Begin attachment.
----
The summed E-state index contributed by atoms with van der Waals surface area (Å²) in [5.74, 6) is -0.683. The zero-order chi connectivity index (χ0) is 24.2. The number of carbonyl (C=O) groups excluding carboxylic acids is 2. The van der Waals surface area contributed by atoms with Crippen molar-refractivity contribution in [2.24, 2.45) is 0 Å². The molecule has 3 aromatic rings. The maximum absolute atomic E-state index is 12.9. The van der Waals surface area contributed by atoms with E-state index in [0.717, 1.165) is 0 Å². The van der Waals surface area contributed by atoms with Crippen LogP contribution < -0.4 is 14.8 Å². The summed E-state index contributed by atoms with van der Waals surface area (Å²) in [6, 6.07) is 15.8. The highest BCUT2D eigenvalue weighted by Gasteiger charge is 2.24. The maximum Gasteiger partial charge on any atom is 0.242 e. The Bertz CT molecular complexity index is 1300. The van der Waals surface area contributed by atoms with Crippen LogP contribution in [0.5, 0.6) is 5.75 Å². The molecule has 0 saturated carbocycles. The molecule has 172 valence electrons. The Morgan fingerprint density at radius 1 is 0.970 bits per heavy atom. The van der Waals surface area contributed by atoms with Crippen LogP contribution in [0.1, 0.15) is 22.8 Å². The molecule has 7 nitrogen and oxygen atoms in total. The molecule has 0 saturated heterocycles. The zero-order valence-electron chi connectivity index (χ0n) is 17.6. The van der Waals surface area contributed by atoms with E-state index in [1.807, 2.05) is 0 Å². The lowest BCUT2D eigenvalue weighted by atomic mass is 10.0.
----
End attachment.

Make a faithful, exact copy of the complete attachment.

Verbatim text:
The summed E-state index contributed by atoms with van der Waals surface area (Å²) in [5.74, 6) is -0.683. The zero-order chi connectivity index (χ0) is 24.2. The number of carbonyl (C=O) groups excluding carboxylic acids is 2. The van der Waals surface area contributed by atoms with Crippen molar-refractivity contribution in [2.24, 2.45) is 0 Å². The molecule has 3 aromatic rings. The maximum absolute atomic E-state index is 12.9. The van der Waals surface area contributed by atoms with E-state index in [0.717, 1.165) is 0 Å². The van der Waals surface area contributed by atoms with Crippen LogP contribution < -0.4 is 14.8 Å². The summed E-state index contributed by atoms with van der Waals surface area (Å²) in [6, 6.07) is 15.8. The highest BCUT2D eigenvalue weighted by Gasteiger charge is 2.24. The maximum Gasteiger partial charge on any atom is 0.242 e. The Bertz CT molecular complexity index is 1300. The van der Waals surface area contributed by atoms with Crippen LogP contribution in [0.5, 0.6) is 5.75 Å². The molecule has 0 saturated carbocycles. The molecule has 172 valence electrons. The Morgan fingerprint density at radius 1 is 0.970 bits per heavy atom. The van der Waals surface area contributed by atoms with Crippen LogP contribution in [0.1, 0.15) is 22.8 Å². The molecule has 7 nitrogen and oxygen atoms in total. The molecule has 0 saturated heterocycles. The zero-order valence-electron chi connectivity index (χ0n) is 17.6. The van der Waals surface area contributed by atoms with E-state index in [1.807, 2.05) is 0 Å². The lowest BCUT2D eigenvalue weighted by atomic mass is 10.0.